Editorial: The wonderful history of the Polish Town Fair

08/16/2012 6:00 AM |

SUFFOLK TIMES ARCHIVES | Revelers sing and dance at the first-ever Polish Town Fair in 1975.

“There was dancing in the streets, in the rain and in the puddles.”

That was the lead sentence in our August 1975 story on the very first Polish Town Fair. It was estimated that “thousands” flocked to Pulaski Street that rainy day, downing plate after plate of kielbasa, pierogies and golabki. Many purchased T-shirts that read “Poland” and “Polish Power.”

“Even the Italians and the Englishmen were swaying about and tapping their feet to the polka music which came vibrating through loudspeakers,” we wrote.

The fair, which has for 38 years held its claim as one of the most fun-filled events of summer in Riverhead, returns again this weekend. Tens of thousands more people will come out to celebrate.

So how did the Polish Town Fair come about?

The fair was born in 1975 as a way for the Polish Town Civic Association to raise funds, according to the organization’s website. Some folks suggested a parade. Others called for a polka ball. One idea shone brighter than the rest: “We’ll have a street fair,” the website quotes one unidentified member as suggesting. “Like the ones they have in Poland. It will be a true Polish event.”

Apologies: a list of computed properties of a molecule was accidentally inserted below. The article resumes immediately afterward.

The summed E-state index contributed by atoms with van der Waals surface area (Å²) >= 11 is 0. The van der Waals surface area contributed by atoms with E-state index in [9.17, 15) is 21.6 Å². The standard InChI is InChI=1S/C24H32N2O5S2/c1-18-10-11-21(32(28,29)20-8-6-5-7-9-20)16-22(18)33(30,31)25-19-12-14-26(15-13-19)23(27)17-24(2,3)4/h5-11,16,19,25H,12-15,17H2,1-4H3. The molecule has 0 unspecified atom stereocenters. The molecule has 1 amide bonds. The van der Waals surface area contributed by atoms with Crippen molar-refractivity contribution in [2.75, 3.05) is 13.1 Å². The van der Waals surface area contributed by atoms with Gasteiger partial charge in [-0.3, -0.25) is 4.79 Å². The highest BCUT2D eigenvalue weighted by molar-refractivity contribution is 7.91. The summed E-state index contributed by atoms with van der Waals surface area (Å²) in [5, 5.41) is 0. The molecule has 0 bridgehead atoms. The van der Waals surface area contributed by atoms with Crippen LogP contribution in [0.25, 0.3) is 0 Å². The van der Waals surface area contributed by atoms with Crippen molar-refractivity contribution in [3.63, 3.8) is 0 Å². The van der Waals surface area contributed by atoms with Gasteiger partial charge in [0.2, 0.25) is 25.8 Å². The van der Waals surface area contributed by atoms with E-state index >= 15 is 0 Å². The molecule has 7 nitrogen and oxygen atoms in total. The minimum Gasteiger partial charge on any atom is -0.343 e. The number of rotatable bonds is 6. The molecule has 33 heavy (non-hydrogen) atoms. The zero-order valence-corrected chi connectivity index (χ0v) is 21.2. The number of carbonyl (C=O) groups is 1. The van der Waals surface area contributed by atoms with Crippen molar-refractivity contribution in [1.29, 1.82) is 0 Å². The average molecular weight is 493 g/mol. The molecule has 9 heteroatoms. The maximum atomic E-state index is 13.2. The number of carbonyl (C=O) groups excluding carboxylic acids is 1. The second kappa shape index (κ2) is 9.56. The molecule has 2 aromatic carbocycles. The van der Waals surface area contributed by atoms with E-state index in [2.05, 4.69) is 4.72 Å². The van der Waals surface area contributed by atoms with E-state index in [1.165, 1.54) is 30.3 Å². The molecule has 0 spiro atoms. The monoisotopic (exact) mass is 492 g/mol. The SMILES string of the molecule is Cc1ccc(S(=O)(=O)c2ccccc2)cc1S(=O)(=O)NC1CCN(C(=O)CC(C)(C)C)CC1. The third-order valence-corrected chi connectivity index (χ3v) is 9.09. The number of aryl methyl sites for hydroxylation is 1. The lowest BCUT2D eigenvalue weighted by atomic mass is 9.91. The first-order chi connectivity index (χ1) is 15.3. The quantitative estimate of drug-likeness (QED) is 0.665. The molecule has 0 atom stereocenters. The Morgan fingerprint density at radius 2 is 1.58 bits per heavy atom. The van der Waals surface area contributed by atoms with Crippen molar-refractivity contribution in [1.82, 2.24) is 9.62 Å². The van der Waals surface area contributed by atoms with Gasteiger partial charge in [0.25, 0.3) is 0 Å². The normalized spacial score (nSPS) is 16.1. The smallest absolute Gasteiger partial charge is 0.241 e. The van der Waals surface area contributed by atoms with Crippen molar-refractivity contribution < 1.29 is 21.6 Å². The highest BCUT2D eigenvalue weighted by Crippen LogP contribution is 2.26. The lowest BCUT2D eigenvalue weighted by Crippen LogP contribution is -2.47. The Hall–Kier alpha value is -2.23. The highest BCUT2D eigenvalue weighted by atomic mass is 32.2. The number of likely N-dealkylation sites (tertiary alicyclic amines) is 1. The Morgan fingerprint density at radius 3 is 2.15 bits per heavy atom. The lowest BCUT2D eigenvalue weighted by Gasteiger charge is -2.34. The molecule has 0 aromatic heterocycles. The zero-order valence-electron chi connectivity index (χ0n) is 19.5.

That year’s one-day festival, held on Aug. 16, was directed by Al Barbanel, who served as chairman of the fair committee. The date was chosen to coincide with the feast day of the Assumption of Mary — a holiday celebrated by Catholics in Poland and other countries to honor the day the Virgin Mary ascended into Heaven following her death.

Only 50 booths were set up for the inaugural Polish Town Fair. We estimated in our coverage that had organizers set up seven more booths serving Polish pastries that year, those would have sold out, too.

But fair organizers weren’t caught by surprise in 1975.

Former Riverhead tax receiver Irene Pendzick, who helped organize the first event, warned the Town Board a few weeks before the fair that it was growing into something bigger than they’d imagined.

“At first we didn’t plan a major event,” she told the board. “But it’s turning out to look like quite a fair.”

It was. It still is.

Our very first Polish Town Fair story ended with a hopeful wish from the author. It’s something many local folks have repeated in the years since.

“Here’s hoping for a sunny Polish Festival next year,” she wrote. “And more great eats.”

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